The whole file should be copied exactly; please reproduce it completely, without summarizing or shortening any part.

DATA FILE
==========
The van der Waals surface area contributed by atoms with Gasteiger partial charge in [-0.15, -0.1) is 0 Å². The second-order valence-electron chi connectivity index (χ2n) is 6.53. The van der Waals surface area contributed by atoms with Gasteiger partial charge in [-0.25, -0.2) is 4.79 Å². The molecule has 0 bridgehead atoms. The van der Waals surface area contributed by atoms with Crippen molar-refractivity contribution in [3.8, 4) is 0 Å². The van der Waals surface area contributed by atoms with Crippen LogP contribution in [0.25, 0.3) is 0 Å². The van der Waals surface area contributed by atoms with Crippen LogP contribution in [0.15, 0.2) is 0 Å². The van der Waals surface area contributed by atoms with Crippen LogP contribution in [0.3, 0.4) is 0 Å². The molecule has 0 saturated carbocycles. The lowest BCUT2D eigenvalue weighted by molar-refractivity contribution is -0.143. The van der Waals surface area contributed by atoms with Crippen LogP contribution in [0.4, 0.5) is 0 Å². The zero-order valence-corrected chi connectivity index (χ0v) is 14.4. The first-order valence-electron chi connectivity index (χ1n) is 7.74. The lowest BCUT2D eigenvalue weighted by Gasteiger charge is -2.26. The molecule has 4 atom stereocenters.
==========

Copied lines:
The van der Waals surface area contributed by atoms with Gasteiger partial charge in [-0.15, -0.1) is 0 Å². The second-order valence-electron chi connectivity index (χ2n) is 6.53. The van der Waals surface area contributed by atoms with Gasteiger partial charge in [-0.25, -0.2) is 4.79 Å². The molecule has 0 bridgehead atoms. The van der Waals surface area contributed by atoms with Crippen molar-refractivity contribution in [3.8, 4) is 0 Å². The van der Waals surface area contributed by atoms with Crippen LogP contribution in [0.25, 0.3) is 0 Å². The van der Waals surface area contributed by atoms with Crippen LogP contribution in [0.15, 0.2) is 0 Å². The van der Waals surface area contributed by atoms with Crippen LogP contribution in [0.3, 0.4) is 0 Å². The molecule has 0 saturated carbocycles. The lowest BCUT2D eigenvalue weighted by molar-refractivity contribution is -0.143. The van der Waals surface area contributed by atoms with Crippen LogP contribution in [0.4, 0.5) is 0 Å². The zero-order valence-corrected chi connectivity index (χ0v) is 14.4. The first-order valence-electron chi connectivity index (χ1n) is 7.74. The lowest BCUT2D eigenvalue weighted by Gasteiger charge is -2.26. The molecule has 4 atom stereocenters.